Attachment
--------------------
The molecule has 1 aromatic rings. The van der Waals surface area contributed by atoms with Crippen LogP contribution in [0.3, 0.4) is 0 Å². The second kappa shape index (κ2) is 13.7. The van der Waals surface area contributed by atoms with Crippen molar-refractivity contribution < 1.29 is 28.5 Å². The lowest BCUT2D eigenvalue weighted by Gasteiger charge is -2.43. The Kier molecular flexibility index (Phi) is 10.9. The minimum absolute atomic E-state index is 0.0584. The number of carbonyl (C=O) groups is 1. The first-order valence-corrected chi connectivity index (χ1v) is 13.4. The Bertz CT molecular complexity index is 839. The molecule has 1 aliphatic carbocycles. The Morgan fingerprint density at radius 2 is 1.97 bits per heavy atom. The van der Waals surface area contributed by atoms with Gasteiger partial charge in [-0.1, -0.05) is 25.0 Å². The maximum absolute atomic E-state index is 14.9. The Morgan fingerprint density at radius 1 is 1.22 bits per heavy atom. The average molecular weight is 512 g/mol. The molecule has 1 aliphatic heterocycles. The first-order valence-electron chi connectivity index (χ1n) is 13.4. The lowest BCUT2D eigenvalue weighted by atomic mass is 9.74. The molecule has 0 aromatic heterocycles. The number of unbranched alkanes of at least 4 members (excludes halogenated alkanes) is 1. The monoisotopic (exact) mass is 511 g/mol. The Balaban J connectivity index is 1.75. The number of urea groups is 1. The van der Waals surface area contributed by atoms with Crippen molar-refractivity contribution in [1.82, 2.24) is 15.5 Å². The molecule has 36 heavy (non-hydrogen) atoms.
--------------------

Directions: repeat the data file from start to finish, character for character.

The molecule has 1 aromatic rings. The van der Waals surface area contributed by atoms with Crippen LogP contribution in [0.3, 0.4) is 0 Å². The second kappa shape index (κ2) is 13.7. The van der Waals surface area contributed by atoms with Crippen molar-refractivity contribution < 1.29 is 28.5 Å². The lowest BCUT2D eigenvalue weighted by Gasteiger charge is -2.43. The Kier molecular flexibility index (Phi) is 10.9. The minimum absolute atomic E-state index is 0.0584. The number of carbonyl (C=O) groups is 1. The first-order valence-corrected chi connectivity index (χ1v) is 13.4. The Bertz CT molecular complexity index is 839. The molecule has 1 aliphatic carbocycles. The Morgan fingerprint density at radius 2 is 1.97 bits per heavy atom. The van der Waals surface area contributed by atoms with Gasteiger partial charge in [-0.1, -0.05) is 25.0 Å². The maximum absolute atomic E-state index is 14.9. The Morgan fingerprint density at radius 1 is 1.22 bits per heavy atom. The average molecular weight is 512 g/mol. The molecule has 1 aliphatic heterocycles. The first-order valence-electron chi connectivity index (χ1n) is 13.4. The lowest BCUT2D eigenvalue weighted by atomic mass is 9.74. The molecule has 0 aromatic heterocycles. The number of unbranched alkanes of at least 4 members (excludes halogenated alkanes) is 1. The monoisotopic (exact) mass is 511 g/mol. The Balaban J connectivity index is 1.75. The number of urea groups is 1. The van der Waals surface area contributed by atoms with Crippen molar-refractivity contribution in [1.82, 2.24) is 15.5 Å². The molecule has 36 heavy (non-hydrogen) atoms.